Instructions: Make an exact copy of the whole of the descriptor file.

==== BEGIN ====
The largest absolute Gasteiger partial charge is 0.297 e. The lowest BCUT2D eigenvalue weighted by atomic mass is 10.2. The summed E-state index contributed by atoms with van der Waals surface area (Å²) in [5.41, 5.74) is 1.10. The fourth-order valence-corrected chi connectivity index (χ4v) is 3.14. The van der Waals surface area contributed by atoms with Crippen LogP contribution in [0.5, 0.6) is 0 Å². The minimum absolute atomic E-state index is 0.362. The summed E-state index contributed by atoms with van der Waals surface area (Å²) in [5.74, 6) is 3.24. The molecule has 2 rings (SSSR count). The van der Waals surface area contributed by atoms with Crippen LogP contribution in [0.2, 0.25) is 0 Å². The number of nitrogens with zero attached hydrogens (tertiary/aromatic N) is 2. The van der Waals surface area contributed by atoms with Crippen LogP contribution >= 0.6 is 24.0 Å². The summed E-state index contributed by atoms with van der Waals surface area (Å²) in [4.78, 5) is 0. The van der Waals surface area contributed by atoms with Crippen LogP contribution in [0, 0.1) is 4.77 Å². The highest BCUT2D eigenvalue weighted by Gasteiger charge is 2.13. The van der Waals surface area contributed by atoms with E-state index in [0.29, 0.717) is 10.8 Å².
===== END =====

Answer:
The largest absolute Gasteiger partial charge is 0.297 e. The lowest BCUT2D eigenvalue weighted by atomic mass is 10.2. The summed E-state index contributed by atoms with van der Waals surface area (Å²) in [5.41, 5.74) is 1.10. The fourth-order valence-corrected chi connectivity index (χ4v) is 3.14. The van der Waals surface area contributed by atoms with Crippen LogP contribution in [0.5, 0.6) is 0 Å². The minimum absolute atomic E-state index is 0.362. The summed E-state index contributed by atoms with van der Waals surface area (Å²) in [5.74, 6) is 3.24. The molecule has 2 rings (SSSR count). The van der Waals surface area contributed by atoms with Crippen LogP contribution in [0.2, 0.25) is 0 Å². The number of nitrogens with zero attached hydrogens (tertiary/aromatic N) is 2. The van der Waals surface area contributed by atoms with Crippen LogP contribution >= 0.6 is 24.0 Å². The summed E-state index contributed by atoms with van der Waals surface area (Å²) in [4.78, 5) is 0. The van der Waals surface area contributed by atoms with Crippen LogP contribution in [0, 0.1) is 4.77 Å². The highest BCUT2D eigenvalue weighted by Gasteiger charge is 2.13. The van der Waals surface area contributed by atoms with E-state index in [0.29, 0.717) is 10.8 Å².